Disadvantages of Engineered Wood Flooring (Should You Use?)

A man wearing a light gray T-shirt and dark gray work trousers with strap-on knee pads. He is kneeling down and in the process of installing engineered wood flooring. The flooring planks are dark brown with a natural wood veneer that has an irregular grain pattern. Each floorboard has tongues and grooves along its edge to allow the boards to be interlocked for easy installation. There is blue underlayment on the subfloor. In the left center of the photograph is a white "thumbs down" icon and along the bottom are the words "Disadvantages of Engineered Wood Flooring (Should You Use?)" written in white letters on a semi-transparent brown background.

Engineered wood flooring is popular because it’s highly stable and affordable.

It’s also ideal for areas with high exposure to water, such as kitchens, bathrooms, and basements. However, like any other material, engineered wood flooring has drawbacks.

Homeowners and builders want to weigh the advantages and disadvantages of building materials to find a suitable option that guarantees value for their money.

Therefore, before settling on engineered wood flooring, you’ll want to know its disadvantages to avoid any nasty surprises. This will help you know whether you should use it in your project.

In the rest of this article, I’ll discuss the disadvantages of engineered wood flooring.

I’ll dive deeper into this to help you put your money into something you’re sure will serve your home well. Let’s get started!

1. It’s Unsuitable for Refinishing

A floor-standing sanding machine is used to remove the top layer of wooden floorboards. The bare wood that has already been sanded is much lighter in color than the rest of the floor, which is stained dark brown.
While a natural, solid wood floor can be refinished multiple times, an engineered wood floor can only be refinished 1-3 times before it is damaged by wearing through the top layer of veneer.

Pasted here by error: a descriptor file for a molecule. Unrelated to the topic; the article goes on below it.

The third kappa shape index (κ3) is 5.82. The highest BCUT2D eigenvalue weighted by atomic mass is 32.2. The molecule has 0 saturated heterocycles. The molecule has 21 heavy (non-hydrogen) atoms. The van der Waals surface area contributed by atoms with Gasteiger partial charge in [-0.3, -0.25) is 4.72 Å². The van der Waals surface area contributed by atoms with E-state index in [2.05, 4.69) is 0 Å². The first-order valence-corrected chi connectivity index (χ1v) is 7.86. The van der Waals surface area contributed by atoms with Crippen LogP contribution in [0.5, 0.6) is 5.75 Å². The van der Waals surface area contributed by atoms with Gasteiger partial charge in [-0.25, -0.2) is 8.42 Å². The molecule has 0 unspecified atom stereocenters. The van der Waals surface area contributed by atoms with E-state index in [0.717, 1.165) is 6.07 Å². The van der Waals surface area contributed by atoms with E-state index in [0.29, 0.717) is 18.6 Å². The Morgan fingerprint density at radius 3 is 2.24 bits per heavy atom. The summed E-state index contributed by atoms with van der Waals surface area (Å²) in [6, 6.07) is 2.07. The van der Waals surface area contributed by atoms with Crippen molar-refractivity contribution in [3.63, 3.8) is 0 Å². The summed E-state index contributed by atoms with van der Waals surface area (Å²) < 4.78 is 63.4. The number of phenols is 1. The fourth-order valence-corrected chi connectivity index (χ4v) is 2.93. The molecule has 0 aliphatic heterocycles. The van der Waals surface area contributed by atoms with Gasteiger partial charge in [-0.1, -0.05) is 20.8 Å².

Let’s face reality – with time, your wooden floor will become dull due to scratches and fade due to UV radiation if exposed to the sun.

If you have solid hardwood flooring, you can extend its life by refinishing it. An excellent way to refinish the floor is by sanding away a paper-thin layer off the top and then applying a clear polyurethane finish.

However, is the same true for an engineered wood floor?

Engineered wood flooring should not be refinished unless you’re sure the wear layer veneer is thick enough.

Refinishing engineered wood flooring with a thinner wear layer can expose the core layer, which is unsightly and makes the flooring highly susceptible to water damage.

Moreover, even if your engineered wood flooring has a thicker top layer, you can only refinish it 1 to 3 times, depending on the thickness.

A general guideline for refinishing engineered wood flooring is as follows:

  • 1/8″ of veneer can be refinished twice.
  • 3/16″ of veneer should be refinished three times.

You must take great care when refinishing engineered wood. You’ll have to replace your engineered wood floor if refinishing has reduced the veneer thickness to a point where further refinishing is impossible without causing damage.

2. Shorter Lifespan

The purpose of refinishing a wooden floor is to extend its lifespan by making it bright and colorful again. However, we just mentioned that engineered wood flooring can only be refinished a few times.